By Craig Setzer


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MIAMI (CBSMiami) — South Florida is no stranger to invasions from exotic species.

Consider this from Andy Dehart, Vice President of Animal Husbandry and Marine Conservation at Frost Science.

“We know that there are pythons in the Everglades, we know that there are non-native monitor lizards that live here, we know that there are parrots that live in our trees and our neighborhoods that doesn’t even scratch the surface of the non-native plants that were all introduced here to Florida.”

Years since the lionfish began populating our waters; many other uninvited fish are now surfacing. There are 38 species to be exact.

The Frost Science Marine Exotic Species Removal Program partners with U.S. Geological Survey and Reef.org, working to capture these former pets turned loose.

“We’ve collected purple tangs, Picasso triggerfish, yellow tangs, and naso tangs. These are all animals very popular. People think they are doing the right thing by letting them go rather than trying to get them back to a pet store or donating them to a public aquarium, unfortunately they don’t understand the downstream effect that that could have,” said Dehart.

The dramatic images of an alligator eaten by a python in the Everglades demonstrates how non-native animals released in the wild can adapt and disrupt the food chain. For marine life, the lionfish is public enemy number one.

“The lionfish unfortunately was the perfect invader. They have venomous spines, they have no natural predator and their consumption rate is alarming at how many native fish that they are eating. It’s actually playing a number on our commercially important fish, such as groupers and snappers, but also the small reef fishes that come to these reefs for protection and feeding,” explained Dehart.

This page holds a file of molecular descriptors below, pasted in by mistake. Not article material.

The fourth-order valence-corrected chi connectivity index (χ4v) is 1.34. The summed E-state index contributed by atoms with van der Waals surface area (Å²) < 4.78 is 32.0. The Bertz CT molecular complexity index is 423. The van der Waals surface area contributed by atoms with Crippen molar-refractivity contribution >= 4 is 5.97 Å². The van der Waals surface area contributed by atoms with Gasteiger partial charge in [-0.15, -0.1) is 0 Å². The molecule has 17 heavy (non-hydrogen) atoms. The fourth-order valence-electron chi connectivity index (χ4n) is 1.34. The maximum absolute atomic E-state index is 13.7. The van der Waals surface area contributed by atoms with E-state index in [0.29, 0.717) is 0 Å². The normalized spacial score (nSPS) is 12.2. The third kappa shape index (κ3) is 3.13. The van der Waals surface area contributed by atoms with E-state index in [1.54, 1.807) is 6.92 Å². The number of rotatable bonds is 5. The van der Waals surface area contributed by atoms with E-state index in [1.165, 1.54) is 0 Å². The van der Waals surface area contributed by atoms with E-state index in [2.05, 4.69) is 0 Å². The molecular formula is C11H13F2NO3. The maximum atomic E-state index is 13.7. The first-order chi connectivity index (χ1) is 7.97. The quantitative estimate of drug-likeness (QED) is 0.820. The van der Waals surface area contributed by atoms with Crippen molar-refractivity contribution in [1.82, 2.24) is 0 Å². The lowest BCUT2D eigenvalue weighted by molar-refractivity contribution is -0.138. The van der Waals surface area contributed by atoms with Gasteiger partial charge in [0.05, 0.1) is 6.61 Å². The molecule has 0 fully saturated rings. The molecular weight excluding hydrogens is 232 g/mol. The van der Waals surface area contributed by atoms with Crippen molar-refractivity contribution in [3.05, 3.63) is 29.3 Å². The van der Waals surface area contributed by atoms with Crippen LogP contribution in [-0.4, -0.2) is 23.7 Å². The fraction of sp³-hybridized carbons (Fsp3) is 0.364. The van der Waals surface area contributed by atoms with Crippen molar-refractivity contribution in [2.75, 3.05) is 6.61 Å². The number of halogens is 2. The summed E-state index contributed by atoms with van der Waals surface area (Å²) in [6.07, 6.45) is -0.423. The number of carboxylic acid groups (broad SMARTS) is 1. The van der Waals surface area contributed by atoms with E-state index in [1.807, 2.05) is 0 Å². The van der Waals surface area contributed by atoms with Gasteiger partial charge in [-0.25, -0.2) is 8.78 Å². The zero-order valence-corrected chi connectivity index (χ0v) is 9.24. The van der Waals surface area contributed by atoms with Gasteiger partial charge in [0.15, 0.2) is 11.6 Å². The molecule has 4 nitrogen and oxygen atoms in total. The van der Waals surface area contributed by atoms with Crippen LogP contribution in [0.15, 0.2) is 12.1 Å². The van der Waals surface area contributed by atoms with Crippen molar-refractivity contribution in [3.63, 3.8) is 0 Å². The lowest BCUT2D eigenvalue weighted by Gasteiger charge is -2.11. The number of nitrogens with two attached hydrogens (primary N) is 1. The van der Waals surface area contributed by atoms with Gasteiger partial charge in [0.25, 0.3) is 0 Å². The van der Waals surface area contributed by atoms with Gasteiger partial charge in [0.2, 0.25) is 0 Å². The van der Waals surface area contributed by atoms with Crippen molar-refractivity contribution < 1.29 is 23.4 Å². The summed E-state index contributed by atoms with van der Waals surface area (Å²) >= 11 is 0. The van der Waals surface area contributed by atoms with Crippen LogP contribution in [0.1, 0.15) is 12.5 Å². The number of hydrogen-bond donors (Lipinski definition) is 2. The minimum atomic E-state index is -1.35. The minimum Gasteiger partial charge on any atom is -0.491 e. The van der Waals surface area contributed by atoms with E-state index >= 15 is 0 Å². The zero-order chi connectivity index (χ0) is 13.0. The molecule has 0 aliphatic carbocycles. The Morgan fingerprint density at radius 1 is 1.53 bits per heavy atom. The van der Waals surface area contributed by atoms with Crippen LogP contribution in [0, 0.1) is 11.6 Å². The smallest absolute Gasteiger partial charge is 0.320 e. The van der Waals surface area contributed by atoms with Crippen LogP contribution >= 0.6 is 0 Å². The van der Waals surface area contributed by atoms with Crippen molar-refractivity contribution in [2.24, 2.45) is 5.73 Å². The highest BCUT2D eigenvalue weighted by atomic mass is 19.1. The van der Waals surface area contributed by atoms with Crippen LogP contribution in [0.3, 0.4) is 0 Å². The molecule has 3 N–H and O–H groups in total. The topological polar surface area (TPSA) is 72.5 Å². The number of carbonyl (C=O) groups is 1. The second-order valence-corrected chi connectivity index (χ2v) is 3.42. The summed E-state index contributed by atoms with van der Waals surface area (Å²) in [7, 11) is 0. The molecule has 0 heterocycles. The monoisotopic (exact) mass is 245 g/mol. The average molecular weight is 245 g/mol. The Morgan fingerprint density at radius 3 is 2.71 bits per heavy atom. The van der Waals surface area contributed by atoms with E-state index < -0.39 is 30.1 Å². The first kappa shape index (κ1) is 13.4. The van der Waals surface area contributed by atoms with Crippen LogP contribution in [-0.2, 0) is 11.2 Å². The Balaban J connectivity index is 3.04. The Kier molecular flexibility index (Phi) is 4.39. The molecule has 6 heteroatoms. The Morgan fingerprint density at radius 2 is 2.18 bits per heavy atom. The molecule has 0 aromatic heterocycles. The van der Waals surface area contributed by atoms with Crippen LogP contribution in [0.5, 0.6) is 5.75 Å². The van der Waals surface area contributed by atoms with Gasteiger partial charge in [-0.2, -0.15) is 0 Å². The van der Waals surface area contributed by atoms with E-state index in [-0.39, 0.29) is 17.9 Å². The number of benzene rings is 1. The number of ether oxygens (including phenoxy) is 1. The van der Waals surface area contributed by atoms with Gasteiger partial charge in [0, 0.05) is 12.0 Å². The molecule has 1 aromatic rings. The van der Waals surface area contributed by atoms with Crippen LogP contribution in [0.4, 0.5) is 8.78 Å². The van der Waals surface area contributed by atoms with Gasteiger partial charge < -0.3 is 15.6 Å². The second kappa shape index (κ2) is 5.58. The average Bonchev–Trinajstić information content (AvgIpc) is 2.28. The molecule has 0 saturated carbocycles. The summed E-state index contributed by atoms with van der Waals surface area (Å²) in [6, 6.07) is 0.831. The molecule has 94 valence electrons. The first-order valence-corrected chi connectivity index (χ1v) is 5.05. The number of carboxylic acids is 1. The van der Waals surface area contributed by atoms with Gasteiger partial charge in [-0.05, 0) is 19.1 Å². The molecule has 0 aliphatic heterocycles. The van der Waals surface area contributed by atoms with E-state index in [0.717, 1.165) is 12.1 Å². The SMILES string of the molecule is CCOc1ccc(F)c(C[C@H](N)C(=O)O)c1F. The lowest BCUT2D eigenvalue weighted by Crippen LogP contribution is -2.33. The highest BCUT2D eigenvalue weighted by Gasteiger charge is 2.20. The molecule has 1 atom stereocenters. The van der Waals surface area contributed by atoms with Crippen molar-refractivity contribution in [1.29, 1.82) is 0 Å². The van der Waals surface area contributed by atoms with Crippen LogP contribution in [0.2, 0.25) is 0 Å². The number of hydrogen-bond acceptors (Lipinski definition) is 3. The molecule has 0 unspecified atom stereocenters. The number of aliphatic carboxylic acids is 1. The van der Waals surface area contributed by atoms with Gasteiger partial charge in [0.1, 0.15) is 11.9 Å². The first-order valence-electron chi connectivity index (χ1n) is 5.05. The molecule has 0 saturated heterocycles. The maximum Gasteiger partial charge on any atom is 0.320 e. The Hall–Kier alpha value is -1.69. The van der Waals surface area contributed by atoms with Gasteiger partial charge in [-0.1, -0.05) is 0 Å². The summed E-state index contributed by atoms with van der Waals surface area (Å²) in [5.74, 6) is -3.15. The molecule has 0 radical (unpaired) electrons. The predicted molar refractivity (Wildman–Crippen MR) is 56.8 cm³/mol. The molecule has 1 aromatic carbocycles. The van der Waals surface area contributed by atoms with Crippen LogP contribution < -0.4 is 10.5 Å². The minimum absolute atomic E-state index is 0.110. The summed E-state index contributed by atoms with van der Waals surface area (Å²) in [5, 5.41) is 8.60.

Combating this problem requires an informed diving and boating community, rapid deployment to reported sighting of a non-native species, and even a little old-school detective work. The team has placed a “wanted” poster at the local dive shops in the Florida Keys for them to place on all their boats, so that clients know that if they see that fish they should inform the dive master.

The team has responded to several alerts reported to U.S. Geological Survey capturing purple tangs and some lesser-known creatures as well.

Lad Akins is the Dive Master and Captain for Frost Science and he says the teams have recovered some large exotic fish.

“There was a panther grouper, which is a big large predatory fish, it was two feet long. This was removed a few years ago.”

Once a fish is captured it goes to Florida International University where it is put in quarantine for a while so that it doesn’t introduce parasites or other diseases to the general population. E eventually it ends up in the aquarium on display. These captives are now ambassadors educating museum visitors in exchange for room and board.

“For these fish, it might be the hotel or the resort, as it doesn’t have to fend for itself anymore. It’s very well taken care of here at the museum,” states Akins.

If you spot a fish that looks like it does not belong, do not try to catch it. The team says to take pictures so they can verify the accuracy of the report, get good coordinates and send a detailed report to the U.S. Geological Survey, who will dispatch a recovery team.

Click here for more information on the Frost Science conservation efforts.

Craig Setzer

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